Construction on Philadelphia’s long-anticipated Reading Viaduct Rail Park broke ground yesterday, reports Hidden City Philadelphia, with phase one of the project slated for completion in early 2018. The full vision encompasses three miles of abandoned railroad transformed into an above- and below-ground park. Phase one, designed by Studio Bryan Hanes, tackles a 25,000-square-foot section of elevated tracks spanning from Broad Street across 13th and 12th Streets to Callowhill. It will feature a walking path, seating, landscaping, lighting and gathering spaces.
If the entire right-of-way was converted to park, it would create three miles of parkland and a pedestrian and bike path spanning all the way from Philadelphia’s Poplar neighborhood to the Philadelphia Museum of Art and beyond to Brewerytown.
Friends of the Rail Park President Sarah McEneaney, who helped launch the effort in the 1990s, told Hidden City, “Cities are constantly changing and evolving. What was once a train corridor, then a feral garden will next be a fabulous public park for Philadelphians and visitors to experience.”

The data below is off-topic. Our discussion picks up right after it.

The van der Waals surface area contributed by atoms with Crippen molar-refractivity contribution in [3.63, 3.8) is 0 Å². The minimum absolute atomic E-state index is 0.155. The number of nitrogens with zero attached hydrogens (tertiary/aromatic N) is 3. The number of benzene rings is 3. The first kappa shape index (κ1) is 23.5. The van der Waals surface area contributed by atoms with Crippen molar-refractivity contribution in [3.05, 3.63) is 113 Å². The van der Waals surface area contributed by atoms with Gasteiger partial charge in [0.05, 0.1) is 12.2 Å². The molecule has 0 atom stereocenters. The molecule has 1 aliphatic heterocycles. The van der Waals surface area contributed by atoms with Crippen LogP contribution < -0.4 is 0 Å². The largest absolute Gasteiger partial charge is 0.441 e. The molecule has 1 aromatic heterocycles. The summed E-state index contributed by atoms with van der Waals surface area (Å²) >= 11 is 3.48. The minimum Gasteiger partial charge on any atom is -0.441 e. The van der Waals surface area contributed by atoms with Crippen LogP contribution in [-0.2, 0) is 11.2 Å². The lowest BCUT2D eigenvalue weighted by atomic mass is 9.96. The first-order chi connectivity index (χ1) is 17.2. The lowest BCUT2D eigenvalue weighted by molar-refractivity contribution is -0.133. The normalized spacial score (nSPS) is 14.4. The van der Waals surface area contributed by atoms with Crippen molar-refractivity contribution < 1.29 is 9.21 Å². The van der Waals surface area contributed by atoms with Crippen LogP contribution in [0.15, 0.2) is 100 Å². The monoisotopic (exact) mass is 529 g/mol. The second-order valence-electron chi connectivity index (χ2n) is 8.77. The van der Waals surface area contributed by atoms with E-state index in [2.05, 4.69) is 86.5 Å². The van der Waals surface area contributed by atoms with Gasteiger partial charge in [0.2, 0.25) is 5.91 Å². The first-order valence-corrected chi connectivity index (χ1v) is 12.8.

“I believe getting the first phase completed and people using and enjoying it will do so much to move the rest of the project forward. Once the whole three miles are complete, it will serve bicycle and pedestrian commuters through many neighborhoods and be a venue for all sorts of cultural, educational and social programming,” she says.
Competing visions for sections of the former rail corridor have battled it out over the years. The underground section of the project in particular, a 25-foot-deep tunnel spanning 10 city blocks, has been considered for use in new transit projects, including a bus rapid transit line and a “tourist line” to connect visitors to nearby museums and the Philadelphia zoo. One possible solution for the space included both transit and park features.
Bird's eye view of phase one (Credit: Studio Bryan Hanes)
For now, Friends of the Rail Line are moving forward on phase one — the elevated portion of the track — with a $3.5 million grant from the state, while keeping the underground portion on the back burner as phase two. “Certainly the tunnel is a little more challenging for some people to envision as public space,” McEneaney told Next City in 2014. “But the entire [city branch] is part of our vision.”
Jen Kinney is a freelance writer and documentary photographer. Her work has also appeared in Philadelphia Magazine, High Country News online, and the Anchorage Press. She is currently a student of radio production at the Salt Institute of Documentary Studies. See her work at jakinney.com.